Discrimination, Sexual Harassment/Title IX, and Bullying
The vision of the SAU 21 educational community is to develop lifelong learners who are creative and critical thinkers and who contribute to a changing global society. Consistent with that vision, all students and employees have the right to learn and work in the safest possible academic environment and workplace free from all forms of sexual misconduct, discrimination, or bullying.
Each SAU21 District - Hampton Falls, North Hampton, Seabrook, South Hampton, and Winnacunnet High School - is committed to treating every individual with dignity and respect. Any student, employee, or person seeking employment within the District who believes he or she has been subjected to inappropriate behavior is encouraged to report it.
You can report sexual harassment and sexual violence, discrimination, and bullying on this website by going to the reporting page and selecting the appropriate form.
Please contact the Title IX Coordinator for SAU21, Dr. Mary A, Toomey, with any questions at 603-926-8992 x105 or email at firstname.lastname@example.org
Title IX Frequently Asked Questions
What is Title IX?
Title IX is a Federal regulation applicable to all school districts that receive federal financial
assistance. Title IX provides both substantive and procedural protections on complaints alleging
harassment on the basis of sex. Title IX of the Education Amendments of 1972 states:
“No person...shall, on the basis of sex, be excluded from participation in, be denied the benefit
of, or be subjected to discrimination under any education program or activity receiving Federal
What is Sexual Harassment?
Sexual Harassment is a term used to refer to a broad range of sexually inappropriate behaviors
prohibited by school district policies. Examples of behavior that could constitute Sexual
Harassment include all forms of non-consensual sexual activity and unwelcome sexual conduct,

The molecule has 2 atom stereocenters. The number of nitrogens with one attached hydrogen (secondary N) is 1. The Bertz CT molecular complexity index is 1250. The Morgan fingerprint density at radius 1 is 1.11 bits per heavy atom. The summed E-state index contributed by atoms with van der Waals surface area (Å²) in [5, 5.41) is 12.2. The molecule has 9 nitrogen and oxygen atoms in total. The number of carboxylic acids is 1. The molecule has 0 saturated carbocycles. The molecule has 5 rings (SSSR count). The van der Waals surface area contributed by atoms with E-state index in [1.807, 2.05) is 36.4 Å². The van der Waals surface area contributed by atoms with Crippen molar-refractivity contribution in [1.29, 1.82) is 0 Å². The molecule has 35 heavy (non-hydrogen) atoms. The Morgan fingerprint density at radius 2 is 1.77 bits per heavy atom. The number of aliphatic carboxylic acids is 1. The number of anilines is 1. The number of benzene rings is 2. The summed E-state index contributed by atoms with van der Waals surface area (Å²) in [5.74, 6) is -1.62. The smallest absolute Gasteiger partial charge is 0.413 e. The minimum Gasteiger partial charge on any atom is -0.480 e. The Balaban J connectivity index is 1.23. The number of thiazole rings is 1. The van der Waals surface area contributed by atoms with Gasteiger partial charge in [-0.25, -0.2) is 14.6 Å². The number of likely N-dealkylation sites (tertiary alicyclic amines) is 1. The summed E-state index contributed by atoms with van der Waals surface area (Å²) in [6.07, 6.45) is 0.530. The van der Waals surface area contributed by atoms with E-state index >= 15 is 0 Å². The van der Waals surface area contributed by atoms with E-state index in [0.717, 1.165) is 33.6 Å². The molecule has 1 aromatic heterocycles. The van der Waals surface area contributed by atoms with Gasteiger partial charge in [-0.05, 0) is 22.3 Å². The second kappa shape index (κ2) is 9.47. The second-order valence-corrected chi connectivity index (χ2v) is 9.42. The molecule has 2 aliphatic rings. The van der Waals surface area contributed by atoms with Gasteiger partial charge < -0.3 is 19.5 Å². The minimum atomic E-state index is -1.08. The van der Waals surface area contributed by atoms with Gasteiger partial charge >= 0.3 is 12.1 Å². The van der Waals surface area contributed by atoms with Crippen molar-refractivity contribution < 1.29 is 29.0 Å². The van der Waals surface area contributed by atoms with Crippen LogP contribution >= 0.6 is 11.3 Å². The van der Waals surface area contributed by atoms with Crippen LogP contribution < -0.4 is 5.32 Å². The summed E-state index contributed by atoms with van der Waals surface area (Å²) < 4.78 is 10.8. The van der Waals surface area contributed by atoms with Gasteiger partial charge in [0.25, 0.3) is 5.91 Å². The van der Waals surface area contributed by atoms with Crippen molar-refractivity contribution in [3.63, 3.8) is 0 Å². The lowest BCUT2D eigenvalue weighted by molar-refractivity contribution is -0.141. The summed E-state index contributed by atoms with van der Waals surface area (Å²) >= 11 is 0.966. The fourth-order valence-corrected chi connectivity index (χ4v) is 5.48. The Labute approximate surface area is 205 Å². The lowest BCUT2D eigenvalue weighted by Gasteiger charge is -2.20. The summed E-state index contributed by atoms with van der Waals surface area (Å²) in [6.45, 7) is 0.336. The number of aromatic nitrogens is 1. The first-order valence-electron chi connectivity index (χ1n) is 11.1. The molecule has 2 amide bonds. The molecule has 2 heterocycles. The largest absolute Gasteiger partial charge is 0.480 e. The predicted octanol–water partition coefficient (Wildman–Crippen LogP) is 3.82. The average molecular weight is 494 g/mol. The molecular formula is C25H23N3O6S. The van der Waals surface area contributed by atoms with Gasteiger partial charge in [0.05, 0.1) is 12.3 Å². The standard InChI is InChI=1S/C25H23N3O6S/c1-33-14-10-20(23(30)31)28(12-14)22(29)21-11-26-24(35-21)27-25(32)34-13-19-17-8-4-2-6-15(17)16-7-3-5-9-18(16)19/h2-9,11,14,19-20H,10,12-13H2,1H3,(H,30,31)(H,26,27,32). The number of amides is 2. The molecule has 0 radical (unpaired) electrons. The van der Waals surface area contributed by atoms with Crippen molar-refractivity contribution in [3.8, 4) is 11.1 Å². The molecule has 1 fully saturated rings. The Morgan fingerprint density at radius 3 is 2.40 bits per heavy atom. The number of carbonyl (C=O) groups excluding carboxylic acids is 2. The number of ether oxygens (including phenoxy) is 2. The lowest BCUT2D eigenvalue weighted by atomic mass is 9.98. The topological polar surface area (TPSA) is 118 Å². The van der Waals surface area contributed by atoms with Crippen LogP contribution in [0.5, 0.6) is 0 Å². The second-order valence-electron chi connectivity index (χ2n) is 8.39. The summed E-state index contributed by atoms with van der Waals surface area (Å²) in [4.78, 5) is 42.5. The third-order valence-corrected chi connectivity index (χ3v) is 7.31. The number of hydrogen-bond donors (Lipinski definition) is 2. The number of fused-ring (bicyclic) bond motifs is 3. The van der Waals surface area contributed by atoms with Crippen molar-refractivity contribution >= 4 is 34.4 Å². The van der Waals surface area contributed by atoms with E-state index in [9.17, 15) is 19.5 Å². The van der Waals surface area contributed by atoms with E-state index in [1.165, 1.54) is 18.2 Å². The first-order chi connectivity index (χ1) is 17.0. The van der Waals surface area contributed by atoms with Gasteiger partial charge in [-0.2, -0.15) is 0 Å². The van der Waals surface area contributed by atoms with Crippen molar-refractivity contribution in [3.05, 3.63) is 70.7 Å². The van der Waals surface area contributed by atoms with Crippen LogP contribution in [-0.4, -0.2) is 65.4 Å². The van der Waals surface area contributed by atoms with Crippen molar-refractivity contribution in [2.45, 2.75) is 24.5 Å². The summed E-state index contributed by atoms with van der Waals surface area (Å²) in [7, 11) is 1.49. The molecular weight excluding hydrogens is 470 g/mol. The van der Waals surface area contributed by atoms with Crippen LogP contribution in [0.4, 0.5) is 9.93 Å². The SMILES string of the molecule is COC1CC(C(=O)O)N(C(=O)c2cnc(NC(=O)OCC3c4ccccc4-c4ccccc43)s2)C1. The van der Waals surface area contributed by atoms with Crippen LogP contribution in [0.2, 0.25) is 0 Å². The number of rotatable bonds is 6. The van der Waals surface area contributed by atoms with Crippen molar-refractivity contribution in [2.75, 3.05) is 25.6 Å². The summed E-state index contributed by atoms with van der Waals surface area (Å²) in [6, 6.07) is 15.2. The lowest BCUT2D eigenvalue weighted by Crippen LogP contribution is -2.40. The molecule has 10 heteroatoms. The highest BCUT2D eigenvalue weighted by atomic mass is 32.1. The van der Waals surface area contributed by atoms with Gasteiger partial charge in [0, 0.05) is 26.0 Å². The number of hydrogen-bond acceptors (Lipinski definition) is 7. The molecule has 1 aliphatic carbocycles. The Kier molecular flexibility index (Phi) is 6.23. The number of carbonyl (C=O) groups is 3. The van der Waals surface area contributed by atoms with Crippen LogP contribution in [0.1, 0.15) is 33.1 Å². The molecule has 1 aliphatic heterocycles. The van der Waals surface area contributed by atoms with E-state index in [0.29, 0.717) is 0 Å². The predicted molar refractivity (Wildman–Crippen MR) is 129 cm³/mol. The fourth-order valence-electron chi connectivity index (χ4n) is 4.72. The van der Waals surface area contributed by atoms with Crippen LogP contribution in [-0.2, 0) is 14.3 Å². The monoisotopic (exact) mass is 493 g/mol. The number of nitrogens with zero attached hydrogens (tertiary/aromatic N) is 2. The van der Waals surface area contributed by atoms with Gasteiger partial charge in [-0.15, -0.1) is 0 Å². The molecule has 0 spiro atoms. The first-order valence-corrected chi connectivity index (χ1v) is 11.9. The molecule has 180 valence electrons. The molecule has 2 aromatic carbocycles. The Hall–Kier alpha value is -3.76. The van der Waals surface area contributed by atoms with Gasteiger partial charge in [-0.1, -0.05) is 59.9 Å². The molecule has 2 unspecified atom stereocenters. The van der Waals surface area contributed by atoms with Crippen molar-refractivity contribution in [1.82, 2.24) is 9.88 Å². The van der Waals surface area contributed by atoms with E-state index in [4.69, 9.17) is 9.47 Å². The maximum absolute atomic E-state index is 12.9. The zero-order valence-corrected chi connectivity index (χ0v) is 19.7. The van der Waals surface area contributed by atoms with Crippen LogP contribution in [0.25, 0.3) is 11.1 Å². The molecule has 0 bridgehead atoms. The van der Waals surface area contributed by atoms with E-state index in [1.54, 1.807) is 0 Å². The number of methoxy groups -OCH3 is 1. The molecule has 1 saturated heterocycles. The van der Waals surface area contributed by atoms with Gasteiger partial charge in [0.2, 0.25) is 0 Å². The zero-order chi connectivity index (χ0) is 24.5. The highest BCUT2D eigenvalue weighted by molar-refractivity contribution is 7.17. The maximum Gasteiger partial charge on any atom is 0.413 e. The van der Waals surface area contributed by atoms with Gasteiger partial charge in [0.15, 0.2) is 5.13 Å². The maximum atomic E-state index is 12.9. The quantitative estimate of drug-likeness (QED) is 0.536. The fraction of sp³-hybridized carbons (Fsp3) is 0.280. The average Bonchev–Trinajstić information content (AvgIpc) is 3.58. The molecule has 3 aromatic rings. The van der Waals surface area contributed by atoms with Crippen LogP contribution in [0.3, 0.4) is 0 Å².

such as, but not limited to: sexual violence (rape/sexual battery/sexual assault); relationship
violence (domestic violence and dating violence); stalking; sex and gender-based discrimination
(including gender identity, gender expression, and sexual orientation); sexual harassment; and
other forms of sexually exploitative behavior. For definitions of Sexual Harassment along with
behaviors that constitute the behavior, please see pages two (2) and three (3) of each SAU21
District’s Title IX Sexual Harassment Policy and Grievance Process Code ACAC under #5
Definitions; “Sexual Harassment”.
Who is protected from sexual misconduct under Title IX?
All district students, employees, and any third party who contracts with the district to provide
services to district students or employees is protected. This protection is regardless of gender,
sexual orientation, sexual identity, race, religion, national origin, and any other protected group
status. Students from elementary to high school are protected.
What is Consent?
Consent is the voluntary, informed, knowing, unambiguous agreement to engage in mutually
acceptable sexual activity through clearly communicated actions or words and can be
withdrawn any time. Consent cannot be given by someone who is sleeping, unconscious, or
mentally or physically incapacitated due to drugs, alcohol, or other contributing factors.
Consent also cannot be given under duress, threat, deception, coercion, force, or misuse of
authority. Under New Hampshire law, a person under the age of (16) cannot give legal consent.
How do I get confidential support?
Confidential support is available for hospital accompaniment, emergency shelter, court
advocacy, education, and outreach via the Crisis Center of Central New Hampshire. Other
assistance is available via the NH Coalition Against Domestic Violence, Employee Assistance
Programs, and pastoral counselors. Employees may reach out to Life Resources, the SAU21
EAP at 800 759-8122.
How do I file a report?
Individuals may report information on their own behalf or on behalf of another person. A
report may be made at any time, in person, by mail, by telephone, electronic mail, verbally, or
in writing or by other means that results in the Title IX Coordinator receiving the report.
Anonymous reports may also be made. However, without adequate information it may not be
possible to conduct a thorough investigation. Please refer to the links included on this webpage
to file a Sexual Harassment and Sexual Violence Incident Report.
What if assistance is needed in filing a report?
SAU21 is committed to providing accessible and understandable reporting, complaint, and
grievance procedures. Any party, witness, or reporter requiring assistance due to a disability,
language barrier, or for any other reason should inform the Title IX Coordinator or a District
employee as soon as possible so that accommodations may be provided. The Title IX
Coordinator may be contacted at (603) 926-8992 X105 for assistance.
Can I file a report online?
Yes, you can file a report on-line. Download the fillable PDF Sexual Harassment and Sexual
Violence Incident Report form, fill it out and email it to email@example.com, the Title IX